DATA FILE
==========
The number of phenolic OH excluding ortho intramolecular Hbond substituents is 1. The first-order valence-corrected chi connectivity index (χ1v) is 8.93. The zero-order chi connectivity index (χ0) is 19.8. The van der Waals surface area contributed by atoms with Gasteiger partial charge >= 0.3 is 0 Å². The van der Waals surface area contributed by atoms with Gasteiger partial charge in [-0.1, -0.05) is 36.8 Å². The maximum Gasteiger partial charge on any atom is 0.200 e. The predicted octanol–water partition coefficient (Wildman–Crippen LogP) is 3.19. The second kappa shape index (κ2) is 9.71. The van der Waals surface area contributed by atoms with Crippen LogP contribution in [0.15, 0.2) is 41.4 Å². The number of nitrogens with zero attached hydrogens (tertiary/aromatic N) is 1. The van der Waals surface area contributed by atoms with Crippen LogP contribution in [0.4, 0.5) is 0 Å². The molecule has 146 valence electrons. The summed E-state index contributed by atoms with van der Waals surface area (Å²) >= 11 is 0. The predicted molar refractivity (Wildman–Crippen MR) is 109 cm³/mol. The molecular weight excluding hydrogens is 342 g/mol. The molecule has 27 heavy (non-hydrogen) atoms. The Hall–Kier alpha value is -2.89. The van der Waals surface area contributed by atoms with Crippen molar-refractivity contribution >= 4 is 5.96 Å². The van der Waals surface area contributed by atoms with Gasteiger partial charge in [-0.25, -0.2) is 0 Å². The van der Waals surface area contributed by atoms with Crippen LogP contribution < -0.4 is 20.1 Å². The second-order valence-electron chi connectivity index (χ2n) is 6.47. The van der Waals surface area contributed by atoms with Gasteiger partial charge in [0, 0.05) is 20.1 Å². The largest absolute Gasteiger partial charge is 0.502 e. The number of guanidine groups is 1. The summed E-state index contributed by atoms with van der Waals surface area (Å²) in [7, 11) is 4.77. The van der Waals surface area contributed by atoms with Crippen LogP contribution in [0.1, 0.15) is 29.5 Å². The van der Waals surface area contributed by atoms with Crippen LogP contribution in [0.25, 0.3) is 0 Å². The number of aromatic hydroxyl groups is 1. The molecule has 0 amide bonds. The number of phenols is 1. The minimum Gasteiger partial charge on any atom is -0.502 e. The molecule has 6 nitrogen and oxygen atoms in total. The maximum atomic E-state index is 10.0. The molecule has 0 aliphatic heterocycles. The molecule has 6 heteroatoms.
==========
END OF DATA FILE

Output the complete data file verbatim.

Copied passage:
The number of phenolic OH excluding ortho intramolecular Hbond substituents is 1. The first-order valence-corrected chi connectivity index (χ1v) is 8.93. The zero-order chi connectivity index (χ0) is 19.8. The van der Waals surface area contributed by atoms with Gasteiger partial charge >= 0.3 is 0 Å². The van der Waals surface area contributed by atoms with Gasteiger partial charge in [-0.1, -0.05) is 36.8 Å². The maximum Gasteiger partial charge on any atom is 0.200 e. The predicted octanol–water partition coefficient (Wildman–Crippen LogP) is 3.19. The second kappa shape index (κ2) is 9.71. The van der Waals surface area contributed by atoms with Crippen LogP contribution in [0.15, 0.2) is 41.4 Å². The number of nitrogens with zero attached hydrogens (tertiary/aromatic N) is 1. The van der Waals surface area contributed by atoms with Crippen LogP contribution in [0.4, 0.5) is 0 Å². The molecule has 146 valence electrons. The summed E-state index contributed by atoms with van der Waals surface area (Å²) >= 11 is 0. The predicted molar refractivity (Wildman–Crippen MR) is 109 cm³/mol. The molecular weight excluding hydrogens is 342 g/mol. The molecule has 27 heavy (non-hydrogen) atoms. The Hall–Kier alpha value is -2.89. The van der Waals surface area contributed by atoms with Crippen molar-refractivity contribution >= 4 is 5.96 Å². The van der Waals surface area contributed by atoms with Gasteiger partial charge in [-0.25, -0.2) is 0 Å². The van der Waals surface area contributed by atoms with Crippen LogP contribution < -0.4 is 20.1 Å². The second-order valence-electron chi connectivity index (χ2n) is 6.47. The van der Waals surface area contributed by atoms with Gasteiger partial charge in [0, 0.05) is 20.1 Å². The largest absolute Gasteiger partial charge is 0.502 e. The number of guanidine groups is 1. The summed E-state index contributed by atoms with van der Waals surface area (Å²) in [7, 11) is 4.77. The van der Waals surface area contributed by atoms with Crippen LogP contribution in [0.1, 0.15) is 29.5 Å². The van der Waals surface area contributed by atoms with Crippen LogP contribution in [0.25, 0.3) is 0 Å². The number of aromatic hydroxyl groups is 1. The molecule has 0 amide bonds. The number of phenols is 1. The minimum Gasteiger partial charge on any atom is -0.502 e. The molecule has 6 nitrogen and oxygen atoms in total. The maximum atomic E-state index is 10.0. The molecule has 0 aliphatic heterocycles. The molecule has 6 heteroatoms.